IS PERFECT PRICE DISCRIMINATION REALLY EFFICIENT?: WELFARE AND EXISTENCE IN GENERAL EQUILIBRIUM
Economists often advocate that regulators of natural monopolies seek to maximize the sum of consumer and producer surplus. Although this policy has desirable welfare properties in partial equilibrium, some undesirable properties emerge in general equilibrium. We show that equilibria can be inefficient, and that some Pareto-optima cannot be decentralized. However, we find that when the monopoly has finite returns to scale, equilibria are always efficient. We also provide necessary and sufficient conditions for decentralization. We examine these welfare properties by embedding a perfectly discriminating monopoly in an otherwise standard Arrow-Debreu economy.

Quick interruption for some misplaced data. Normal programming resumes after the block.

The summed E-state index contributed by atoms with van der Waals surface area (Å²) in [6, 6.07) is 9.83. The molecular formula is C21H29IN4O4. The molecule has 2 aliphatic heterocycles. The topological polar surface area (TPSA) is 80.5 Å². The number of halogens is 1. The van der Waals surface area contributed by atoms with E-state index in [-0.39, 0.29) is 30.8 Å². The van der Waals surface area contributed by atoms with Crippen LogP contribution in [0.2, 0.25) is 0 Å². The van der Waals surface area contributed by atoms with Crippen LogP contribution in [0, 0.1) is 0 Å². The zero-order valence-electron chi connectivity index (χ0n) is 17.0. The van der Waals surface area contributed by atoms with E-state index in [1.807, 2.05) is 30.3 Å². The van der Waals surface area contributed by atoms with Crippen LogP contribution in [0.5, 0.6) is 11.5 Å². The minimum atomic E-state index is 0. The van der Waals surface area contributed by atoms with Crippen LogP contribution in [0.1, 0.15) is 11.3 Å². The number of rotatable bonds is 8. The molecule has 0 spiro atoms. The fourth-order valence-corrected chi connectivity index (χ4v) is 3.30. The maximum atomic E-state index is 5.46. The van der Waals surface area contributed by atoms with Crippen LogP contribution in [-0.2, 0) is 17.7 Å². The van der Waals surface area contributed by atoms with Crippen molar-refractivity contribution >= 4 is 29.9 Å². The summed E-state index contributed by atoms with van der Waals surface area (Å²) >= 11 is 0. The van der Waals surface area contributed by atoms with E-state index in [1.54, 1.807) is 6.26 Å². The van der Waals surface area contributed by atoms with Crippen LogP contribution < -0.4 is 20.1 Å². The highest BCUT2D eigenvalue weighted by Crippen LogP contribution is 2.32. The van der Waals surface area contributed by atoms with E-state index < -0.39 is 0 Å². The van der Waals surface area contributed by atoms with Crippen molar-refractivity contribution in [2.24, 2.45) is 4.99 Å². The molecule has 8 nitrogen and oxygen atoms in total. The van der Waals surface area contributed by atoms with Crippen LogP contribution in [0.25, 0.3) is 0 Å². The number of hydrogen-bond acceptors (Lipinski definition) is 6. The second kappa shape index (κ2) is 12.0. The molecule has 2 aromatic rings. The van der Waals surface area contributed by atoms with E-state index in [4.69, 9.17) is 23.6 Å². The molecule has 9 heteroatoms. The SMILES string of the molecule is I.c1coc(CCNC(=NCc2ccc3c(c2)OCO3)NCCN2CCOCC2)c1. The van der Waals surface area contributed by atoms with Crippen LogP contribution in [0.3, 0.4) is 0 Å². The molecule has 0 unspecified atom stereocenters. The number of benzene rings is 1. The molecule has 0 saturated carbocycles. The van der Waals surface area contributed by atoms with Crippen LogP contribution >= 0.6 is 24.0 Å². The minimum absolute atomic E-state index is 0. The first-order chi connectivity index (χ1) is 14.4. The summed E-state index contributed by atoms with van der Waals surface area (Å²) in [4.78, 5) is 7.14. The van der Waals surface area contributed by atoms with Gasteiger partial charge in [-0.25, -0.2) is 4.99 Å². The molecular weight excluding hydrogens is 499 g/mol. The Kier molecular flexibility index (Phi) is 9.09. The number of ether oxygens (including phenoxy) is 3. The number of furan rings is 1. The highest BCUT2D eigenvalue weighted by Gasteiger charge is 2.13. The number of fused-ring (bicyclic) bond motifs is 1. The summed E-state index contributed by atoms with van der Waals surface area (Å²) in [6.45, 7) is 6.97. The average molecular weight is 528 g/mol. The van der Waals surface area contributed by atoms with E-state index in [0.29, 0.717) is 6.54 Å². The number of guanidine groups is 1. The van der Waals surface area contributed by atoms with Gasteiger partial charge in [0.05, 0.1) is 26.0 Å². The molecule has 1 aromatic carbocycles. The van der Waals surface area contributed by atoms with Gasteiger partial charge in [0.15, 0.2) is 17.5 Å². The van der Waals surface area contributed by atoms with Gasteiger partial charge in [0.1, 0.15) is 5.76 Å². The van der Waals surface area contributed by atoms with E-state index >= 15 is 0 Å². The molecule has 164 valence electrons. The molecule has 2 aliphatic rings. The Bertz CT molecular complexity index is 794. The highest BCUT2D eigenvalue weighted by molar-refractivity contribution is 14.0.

Aaron S. Edlin, University of California, Berkeley
Mario Epelbaum, ITAM, Mexico
Walter P. Heller, University of California, San Diego